1. Have you read any other Allende, Diane? If so, what would you recommend I read next? :)

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  2. Sounds like a very powerful read. I saw it but tend to stay away from contemporary fiction.

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    1. Patty, I just read another review that categorized Maya's Notebook as YA. It occurred to me at some point while reading but honestly, if Maya's Notebook had been categorized as YA from the beginning, I probably wouldn't have picked it up. It definitely is contemporary, but there are elements of history via Maya learning about Manuel, her grandparents' relationship, the Chilean people etc. I really enjoyed it :) Have you read any other Allende?

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  3. Maya's Notebook sounds like a very compelling, affecting novel. I have not read any work by Isabel Allende yet.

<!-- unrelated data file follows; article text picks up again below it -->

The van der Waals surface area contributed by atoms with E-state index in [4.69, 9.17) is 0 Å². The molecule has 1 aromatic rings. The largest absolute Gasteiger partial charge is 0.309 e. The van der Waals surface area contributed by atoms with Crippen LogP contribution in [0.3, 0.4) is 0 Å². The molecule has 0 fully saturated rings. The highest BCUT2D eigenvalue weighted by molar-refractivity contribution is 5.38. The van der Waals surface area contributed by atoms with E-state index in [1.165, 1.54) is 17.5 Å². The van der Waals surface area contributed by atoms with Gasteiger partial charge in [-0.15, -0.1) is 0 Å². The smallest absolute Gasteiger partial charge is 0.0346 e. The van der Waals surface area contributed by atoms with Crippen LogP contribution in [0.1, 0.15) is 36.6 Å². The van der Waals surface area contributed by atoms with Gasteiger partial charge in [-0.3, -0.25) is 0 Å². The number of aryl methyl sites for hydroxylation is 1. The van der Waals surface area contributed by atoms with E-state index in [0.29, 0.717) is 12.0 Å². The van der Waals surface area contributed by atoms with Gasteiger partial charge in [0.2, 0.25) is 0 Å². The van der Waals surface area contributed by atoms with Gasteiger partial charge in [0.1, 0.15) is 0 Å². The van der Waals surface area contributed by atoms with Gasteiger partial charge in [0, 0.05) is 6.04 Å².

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    1. From what I gather from other reviewers, this Allende is a little different from her others. I still want to try something else of hers. A lot of people have recommended Daughter of Fortune.

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  4. I, too, became quite fond of the character Manuel, as well as Popo. And I was not a fan of Daniel. I wish I'd been able to get to know the young man that helped save her (I forget his name now- Jesus, or something like that). I had a number of questions regarding him.